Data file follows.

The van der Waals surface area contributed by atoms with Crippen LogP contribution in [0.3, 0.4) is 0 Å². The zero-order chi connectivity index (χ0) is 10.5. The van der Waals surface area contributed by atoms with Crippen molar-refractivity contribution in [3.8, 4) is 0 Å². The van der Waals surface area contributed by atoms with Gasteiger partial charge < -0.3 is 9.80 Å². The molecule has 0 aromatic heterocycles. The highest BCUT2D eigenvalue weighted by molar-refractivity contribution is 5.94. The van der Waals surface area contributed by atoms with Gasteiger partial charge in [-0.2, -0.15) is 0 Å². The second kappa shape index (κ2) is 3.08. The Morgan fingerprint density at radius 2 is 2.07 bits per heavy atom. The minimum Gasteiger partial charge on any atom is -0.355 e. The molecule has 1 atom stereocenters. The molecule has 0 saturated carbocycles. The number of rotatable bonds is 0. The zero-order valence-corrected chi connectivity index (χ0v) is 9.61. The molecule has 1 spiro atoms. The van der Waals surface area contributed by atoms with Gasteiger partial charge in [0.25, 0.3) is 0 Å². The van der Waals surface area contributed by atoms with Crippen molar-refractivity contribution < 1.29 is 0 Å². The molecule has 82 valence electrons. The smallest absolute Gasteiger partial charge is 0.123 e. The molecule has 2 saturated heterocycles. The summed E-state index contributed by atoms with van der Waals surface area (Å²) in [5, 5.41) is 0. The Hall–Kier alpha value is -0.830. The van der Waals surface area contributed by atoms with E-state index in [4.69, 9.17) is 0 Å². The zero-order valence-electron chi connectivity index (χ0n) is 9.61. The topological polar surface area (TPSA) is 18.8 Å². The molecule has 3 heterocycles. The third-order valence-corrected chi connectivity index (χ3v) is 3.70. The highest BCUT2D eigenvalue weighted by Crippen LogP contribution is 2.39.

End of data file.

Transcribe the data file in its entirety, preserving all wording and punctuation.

The van der Waals surface area contributed by atoms with Crippen LogP contribution in [0.3, 0.4) is 0 Å². The zero-order chi connectivity index (χ0) is 10.5. The van der Waals surface area contributed by atoms with Crippen molar-refractivity contribution in [3.8, 4) is 0 Å². The van der Waals surface area contributed by atoms with Gasteiger partial charge < -0.3 is 9.80 Å². The molecule has 0 aromatic heterocycles. The highest BCUT2D eigenvalue weighted by molar-refractivity contribution is 5.94. The van der Waals surface area contributed by atoms with Gasteiger partial charge in [-0.2, -0.15) is 0 Å². The second kappa shape index (κ2) is 3.08. The Morgan fingerprint density at radius 2 is 2.07 bits per heavy atom. The minimum Gasteiger partial charge on any atom is -0.355 e. The molecule has 1 atom stereocenters. The molecule has 0 saturated carbocycles. The number of rotatable bonds is 0. The zero-order valence-corrected chi connectivity index (χ0v) is 9.61. The molecule has 1 spiro atoms. The van der Waals surface area contributed by atoms with Gasteiger partial charge in [0.25, 0.3) is 0 Å². The van der Waals surface area contributed by atoms with Crippen molar-refractivity contribution < 1.29 is 0 Å². The molecule has 82 valence electrons. The smallest absolute Gasteiger partial charge is 0.123 e. The molecule has 2 saturated heterocycles. The summed E-state index contributed by atoms with van der Waals surface area (Å²) in [5, 5.41) is 0. The Hall–Kier alpha value is -0.830. The van der Waals surface area contributed by atoms with E-state index in [4.69, 9.17) is 0 Å². The zero-order valence-electron chi connectivity index (χ0n) is 9.61. The topological polar surface area (TPSA) is 18.8 Å². The molecule has 3 heterocycles. The third-order valence-corrected chi connectivity index (χ3v) is 3.70. The highest BCUT2D eigenvalue weighted by Crippen LogP contribution is 2.39.